Assess your existing work satisfaction
Keep a log of your everyday reactions to your work situation and search for patterns that are repeated. What aspects do you prefer or dislike about your current job? Are your disappointments related to your job’s quality, the culture of your business, or the people you work with? You can do some things in your current job while you’re doing this to help you plan to move on when it’s time for a shift.
Consider your goals, beliefs, and talents
Evaluate previous roles, voluntary work, projects, and jobs to define favorite tasks and skills. Determine if your core beliefs and strengths in your current career are discussed.
Consider professions that are alternative
Brainstorm ideas for career alternatives via exploring job opportunities and sharing your core values as well as abilities with colleagues, family, and networking connections. Try consulting with a career coach for professional advice if you’re having trouble coming up with ideas.
Check out options for jobs
To identify some targets for in-depth research, conduct a preliminary comparative evaluation of several fields. You can find a wealth of knowledge online simply by Googling the jobs that concern you.
Try it out
Identify outreach and freelance services related to your target field to test your passion. For example, try editing the PTA newsletter if you are thinking of publishing as a career or volunteer at your local shelter if you are interested in working with animals.
Search out as much as you can about those areas and reach out for insightful interviews with personal contacts in those industries. Your college alumni career network is a strong point of communication for insightful interviewers. Another great platform for seeking connections in particular career fields of interest is LinkedIn.
Set up a work shadow (or two)
To witness practice first hand, shadow professionals in fields of primary concern. Spend a couple of hours to some days shadowing people who have jobs that concern you, anywhere. Your college career office is a perfect place to find volunteer alumni who can host shadows of work.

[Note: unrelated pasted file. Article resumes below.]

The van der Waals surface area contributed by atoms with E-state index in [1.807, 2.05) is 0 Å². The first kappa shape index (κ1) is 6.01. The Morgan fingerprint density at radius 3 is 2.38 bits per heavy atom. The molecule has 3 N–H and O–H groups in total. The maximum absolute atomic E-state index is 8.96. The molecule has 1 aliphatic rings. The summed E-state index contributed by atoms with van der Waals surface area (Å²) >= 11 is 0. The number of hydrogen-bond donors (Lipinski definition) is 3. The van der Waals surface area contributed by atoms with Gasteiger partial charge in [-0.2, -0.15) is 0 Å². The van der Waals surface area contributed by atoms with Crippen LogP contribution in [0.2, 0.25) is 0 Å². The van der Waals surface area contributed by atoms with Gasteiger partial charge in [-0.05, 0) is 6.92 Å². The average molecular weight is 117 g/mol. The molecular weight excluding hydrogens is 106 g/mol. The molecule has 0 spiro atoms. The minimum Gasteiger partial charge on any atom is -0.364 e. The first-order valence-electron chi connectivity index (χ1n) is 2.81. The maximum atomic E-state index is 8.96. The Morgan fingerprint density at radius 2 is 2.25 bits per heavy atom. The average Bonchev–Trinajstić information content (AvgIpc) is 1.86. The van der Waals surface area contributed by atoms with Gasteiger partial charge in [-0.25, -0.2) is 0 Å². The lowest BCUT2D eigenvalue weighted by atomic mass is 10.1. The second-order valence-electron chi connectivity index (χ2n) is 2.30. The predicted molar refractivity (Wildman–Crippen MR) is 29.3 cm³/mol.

Take some classes
Examine educational possibilities that would relate your history to your new area. Consider taking evening courses at a local college or an online course or attending workshops on a particular day or weekend. For recommendations, contact specialist organizations in your objective area.
Improve your skills
Search for opportunities to learn new skills that will pave the way for a shift in your current career, such as offering to write a grant proposal if grant writing is respected in your new sector. If in-house training is provided by your company, sign up for as many classes as you can.
See also – Modern Skills to Add to Your CV
Consider a new career in the same sector
Consider alternative roles that would use the knowledge of the industry you already have in your current industry. You can also consider moving to corporate recruiting within the retail sector if you are a store manager for a big store company and have grown weary of the extended hours. In addition, you can consider technical sales or project management if you are a programmer who does not want to code.
10 Steps to a Successful Career Change–thebalancecareers